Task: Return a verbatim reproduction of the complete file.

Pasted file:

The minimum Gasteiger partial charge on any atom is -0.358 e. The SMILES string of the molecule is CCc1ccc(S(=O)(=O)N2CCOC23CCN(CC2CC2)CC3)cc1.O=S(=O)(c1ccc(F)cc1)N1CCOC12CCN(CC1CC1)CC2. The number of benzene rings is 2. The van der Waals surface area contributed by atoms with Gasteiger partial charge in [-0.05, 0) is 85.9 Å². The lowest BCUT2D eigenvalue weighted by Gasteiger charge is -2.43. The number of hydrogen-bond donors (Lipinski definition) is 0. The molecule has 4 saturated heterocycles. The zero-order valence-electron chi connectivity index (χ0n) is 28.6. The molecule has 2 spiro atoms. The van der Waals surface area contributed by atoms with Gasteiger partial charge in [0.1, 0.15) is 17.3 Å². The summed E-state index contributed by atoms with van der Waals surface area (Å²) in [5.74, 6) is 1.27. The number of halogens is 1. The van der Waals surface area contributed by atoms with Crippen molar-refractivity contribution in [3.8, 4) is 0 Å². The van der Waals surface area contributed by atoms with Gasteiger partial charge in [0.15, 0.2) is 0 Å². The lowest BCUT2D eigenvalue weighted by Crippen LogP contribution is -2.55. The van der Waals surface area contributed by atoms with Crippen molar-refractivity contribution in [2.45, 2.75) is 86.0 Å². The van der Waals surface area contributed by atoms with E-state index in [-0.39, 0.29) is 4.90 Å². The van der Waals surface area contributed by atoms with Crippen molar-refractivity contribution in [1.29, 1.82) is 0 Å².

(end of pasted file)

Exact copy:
The minimum Gasteiger partial charge on any atom is -0.358 e. The SMILES string of the molecule is CCc1ccc(S(=O)(=O)N2CCOC23CCN(CC2CC2)CC3)cc1.O=S(=O)(c1ccc(F)cc1)N1CCOC12CCN(CC1CC1)CC2. The number of benzene rings is 2. The van der Waals surface area contributed by atoms with Gasteiger partial charge in [-0.05, 0) is 85.9 Å². The lowest BCUT2D eigenvalue weighted by Gasteiger charge is -2.43. The number of hydrogen-bond donors (Lipinski definition) is 0. The molecule has 4 saturated heterocycles. The zero-order valence-electron chi connectivity index (χ0n) is 28.6. The molecule has 2 spiro atoms. The van der Waals surface area contributed by atoms with Gasteiger partial charge in [0.1, 0.15) is 17.3 Å². The summed E-state index contributed by atoms with van der Waals surface area (Å²) in [5.74, 6) is 1.27. The number of halogens is 1. The van der Waals surface area contributed by atoms with Crippen molar-refractivity contribution in [3.8, 4) is 0 Å². The van der Waals surface area contributed by atoms with Gasteiger partial charge in [0.15, 0.2) is 0 Å². The lowest BCUT2D eigenvalue weighted by Crippen LogP contribution is -2.55. The van der Waals surface area contributed by atoms with Crippen molar-refractivity contribution in [2.45, 2.75) is 86.0 Å². The van der Waals surface area contributed by atoms with E-state index in [-0.39, 0.29) is 4.90 Å². The van der Waals surface area contributed by atoms with Crippen molar-refractivity contribution in [1.29, 1.82) is 0 Å².